Statement on race discrimination Employment Tribunal ruling
Following the judgment by Reading Employment Tribunal in the case of Mr Omer Karim, the General Medical Council (GMC) has sought legal advice on the ruling.
The Council of the GMC – the governing body made up of six medical and six non-medical members – has considered the ruling and its implications and taken the decision to appeal the tribunal’s judgment.
Dame Clare Marx, Chair of the GMC, said:
‘We know that many doctors feel discriminated against by the way in which referrals to the GMC are handled, and there remains much for us and others to do to change that.
‘But accepting a flawed tribunal judgment will not help achieve the aims we and others share to tackle inequalities where they exist in disciplinary proceedings for healthcare professionals.’
In its ruling the tribunal wrongly concludes that disproportionate referrals to the GMC by employers constitutes evidence of direct discrimination in Mr Karim’s case. In addition the facts of the comparator case referred to in the hearing differed in key respects from those of Mr Karim’s.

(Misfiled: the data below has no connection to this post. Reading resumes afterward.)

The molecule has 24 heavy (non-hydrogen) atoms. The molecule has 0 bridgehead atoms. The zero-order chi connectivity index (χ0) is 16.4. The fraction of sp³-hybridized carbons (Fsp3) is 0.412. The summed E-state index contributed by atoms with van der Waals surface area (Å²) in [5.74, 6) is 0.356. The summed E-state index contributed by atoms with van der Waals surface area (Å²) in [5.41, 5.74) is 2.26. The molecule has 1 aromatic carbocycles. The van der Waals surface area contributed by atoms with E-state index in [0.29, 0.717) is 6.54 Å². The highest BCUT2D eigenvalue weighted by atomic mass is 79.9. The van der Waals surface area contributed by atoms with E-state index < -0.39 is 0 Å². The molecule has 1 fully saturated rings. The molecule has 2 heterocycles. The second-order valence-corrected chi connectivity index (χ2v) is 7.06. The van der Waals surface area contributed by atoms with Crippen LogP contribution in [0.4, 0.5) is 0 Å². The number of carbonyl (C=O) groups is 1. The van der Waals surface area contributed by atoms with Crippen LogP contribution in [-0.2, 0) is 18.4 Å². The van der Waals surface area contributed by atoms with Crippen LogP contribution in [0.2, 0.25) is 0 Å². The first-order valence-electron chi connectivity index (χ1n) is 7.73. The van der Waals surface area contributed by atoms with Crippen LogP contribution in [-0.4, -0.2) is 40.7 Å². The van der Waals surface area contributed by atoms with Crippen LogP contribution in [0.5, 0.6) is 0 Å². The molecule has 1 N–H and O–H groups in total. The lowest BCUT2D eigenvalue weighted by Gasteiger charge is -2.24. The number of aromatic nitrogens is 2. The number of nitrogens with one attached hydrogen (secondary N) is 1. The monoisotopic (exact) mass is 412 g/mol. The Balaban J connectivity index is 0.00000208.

Dame Clare Marx added: ‘We know and are sorry that this will prolong uncertainty and anxiety for all involved, and we will seek to resolve this as swiftly as possible.’
The GMC will continue its programme of work to address concerns around discrimination and disproportionate referrals of ethnic minority doctors. This includes:
- Sharing with employers and health leaders the findings of independent research into the drivers of disproportionate referral of ethnic minority doctors.
- Taking additional steps to make sure a referral from an employer is appropriate before it is submitted.
- New targets to eliminate disproportionality in fitness to practise referrals and differential attainment in medical education and training.
- Continued focus on assuring the GMC’s own ways of working are free from bias through regular audits of our own fitness to practise processes.